Thank you for reading!
Matt, Cory, and Kate (the authors) want to thank you for reading this open textbook. We created it for our classes, and we hope it is useful for as many students and faculty as possible. This section will share more about our vision for the resource and why we created it.
Commercial textbooks are too expensive
The commercial textbooks this resource replaced at the authors’ schools cost approximately $200. In our opinion, this is simply too expensive for a textbook. Graduate students are very likely to be working part-time or full-time. Although textbook costs are not a major driver of social work student debt, their cost competes with essentials such as rent and groceries (DeCarlo & Vandergrift, 2019). MSW students will often take on additional work hours or loans in order to pay for textbooks. Creating and sharing open textbooks makes learning more accessible, as students cannot learn from textbooks they cannot afford.
Overcoming research anxiety
Students often come to MSW research methods courses anticipating a mixture of boredom, stress, and fear. Authors write in an informal style, similar to how they would teach an in-person class session. By building this more personal and human approach into the core learning tool of the course (the textbook) the authors aimed to improve student engagement and attitudes. We aimed to get student buy-in and incorporate a student perspective to ensure that other students can develop the practices needed for continued engagement with research post-graduation.
Faculty and student collaboration
Team members aim for this resource to be adopted widely in social work academia, as research methods is a mandatory part of social work education. Each year, 63,000 students in 255 programs enroll in research methods courses. These professors are all trying to accomplish the same task, but without collaborating with one another. Open education encourages faculty to publicly share their resources with others (as the authors did with this textbook) so their colleagues, who they have never met, can benefit from their work and teach from it, adapt it, or create new resources. Contributors and reviewers for this textbook spanned over 20 schools of social work. Our team included tenure, early-career, contingent, and adjunct faculty who are also research practitioners, and we are proud to have worked with amazing student reviewers and content creators. We hope to model (and discover) best practices in sustaining a peer-to-peer learning community around research methods education by featuring the work of faculty and student content creators who share their work using an open license. As a community, we can teach each other how to best learn and apply research methods for social change.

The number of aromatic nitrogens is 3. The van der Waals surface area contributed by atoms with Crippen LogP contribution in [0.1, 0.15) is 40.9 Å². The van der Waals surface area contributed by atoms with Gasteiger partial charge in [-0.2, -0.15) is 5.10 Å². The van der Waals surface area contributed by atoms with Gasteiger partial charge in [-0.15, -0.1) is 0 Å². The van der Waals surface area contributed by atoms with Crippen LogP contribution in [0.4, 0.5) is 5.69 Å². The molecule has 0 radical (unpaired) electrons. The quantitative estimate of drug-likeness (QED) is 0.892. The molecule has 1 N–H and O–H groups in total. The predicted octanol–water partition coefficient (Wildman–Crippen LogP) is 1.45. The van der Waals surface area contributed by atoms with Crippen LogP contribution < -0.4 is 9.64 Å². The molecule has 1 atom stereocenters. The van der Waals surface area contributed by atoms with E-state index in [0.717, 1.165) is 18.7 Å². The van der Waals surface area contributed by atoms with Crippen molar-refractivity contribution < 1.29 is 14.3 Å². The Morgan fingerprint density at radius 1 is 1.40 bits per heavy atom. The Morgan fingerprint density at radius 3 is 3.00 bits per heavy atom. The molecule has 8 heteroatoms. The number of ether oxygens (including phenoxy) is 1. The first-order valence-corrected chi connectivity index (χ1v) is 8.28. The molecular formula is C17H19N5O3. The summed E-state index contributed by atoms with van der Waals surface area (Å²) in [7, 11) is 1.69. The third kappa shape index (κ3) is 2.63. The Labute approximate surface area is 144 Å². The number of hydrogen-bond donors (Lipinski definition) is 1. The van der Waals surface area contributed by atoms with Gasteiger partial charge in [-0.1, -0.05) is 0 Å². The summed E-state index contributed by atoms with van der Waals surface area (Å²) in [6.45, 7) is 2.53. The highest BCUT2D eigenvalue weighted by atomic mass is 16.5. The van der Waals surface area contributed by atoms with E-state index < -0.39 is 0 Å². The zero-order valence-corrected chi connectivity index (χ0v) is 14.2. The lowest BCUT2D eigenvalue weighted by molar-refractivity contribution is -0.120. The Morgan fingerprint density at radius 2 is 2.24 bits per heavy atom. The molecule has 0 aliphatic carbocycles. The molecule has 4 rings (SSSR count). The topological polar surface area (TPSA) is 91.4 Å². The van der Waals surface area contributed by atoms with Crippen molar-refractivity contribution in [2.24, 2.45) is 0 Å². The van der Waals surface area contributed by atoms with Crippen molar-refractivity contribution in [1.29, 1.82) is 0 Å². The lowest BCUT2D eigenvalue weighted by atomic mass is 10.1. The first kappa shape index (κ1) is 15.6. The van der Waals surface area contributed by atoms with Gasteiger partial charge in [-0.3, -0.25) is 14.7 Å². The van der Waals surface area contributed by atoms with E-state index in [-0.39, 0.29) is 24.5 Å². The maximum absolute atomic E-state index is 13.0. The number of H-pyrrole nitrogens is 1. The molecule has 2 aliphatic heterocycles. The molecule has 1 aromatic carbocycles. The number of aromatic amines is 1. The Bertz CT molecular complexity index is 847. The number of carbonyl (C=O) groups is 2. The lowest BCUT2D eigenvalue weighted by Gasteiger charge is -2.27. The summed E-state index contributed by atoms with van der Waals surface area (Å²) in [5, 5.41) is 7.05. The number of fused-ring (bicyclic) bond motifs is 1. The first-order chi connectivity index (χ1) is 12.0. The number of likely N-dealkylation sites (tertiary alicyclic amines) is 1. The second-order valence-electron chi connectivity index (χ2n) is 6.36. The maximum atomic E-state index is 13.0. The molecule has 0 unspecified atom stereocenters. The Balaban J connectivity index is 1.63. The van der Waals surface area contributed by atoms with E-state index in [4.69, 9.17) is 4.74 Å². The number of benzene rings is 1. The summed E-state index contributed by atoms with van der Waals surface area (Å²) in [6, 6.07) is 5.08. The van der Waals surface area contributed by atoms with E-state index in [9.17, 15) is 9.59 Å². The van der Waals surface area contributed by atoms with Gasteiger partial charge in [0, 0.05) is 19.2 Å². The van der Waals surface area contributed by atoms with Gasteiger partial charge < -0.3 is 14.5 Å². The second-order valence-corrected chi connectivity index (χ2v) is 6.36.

At each of the authors’ institutions, graduate research methods is taught by creating a research proposal, and at some schools, carrying out that proposal and reporting the results. We found commercial textbooks did not provide enough information on how to propose and carry out student research projects, which are completed in a very short time frame with few resources. This text is tailored to the learning objectives at each school, though authors aimed to make the material useful to all MSW students. If you would like to customize this resource to your campus, please download the Pressbooks XML file in the front matter and follow the instructions to create your own version tailored to your learning objectives. For example, the Other Books in this Series section in the front matter lists two adapted open textbooks that were customized from the content in this open textbook for BSW research methods. Ingeniously, the adapters customized their research methods textbook to feature the research and scholarship of the faculty at the schools, helping students learn more about each faculty member’s area of interest. For more information on creating, adapting, and adopting open resources, consult this teaching note.
- DeCarlo, M. P., & Vandergrift, K. F. (2019, December 29). Textbook cost burden and social work students. https://doi.org/10.31235/osf.io/5q239 ↵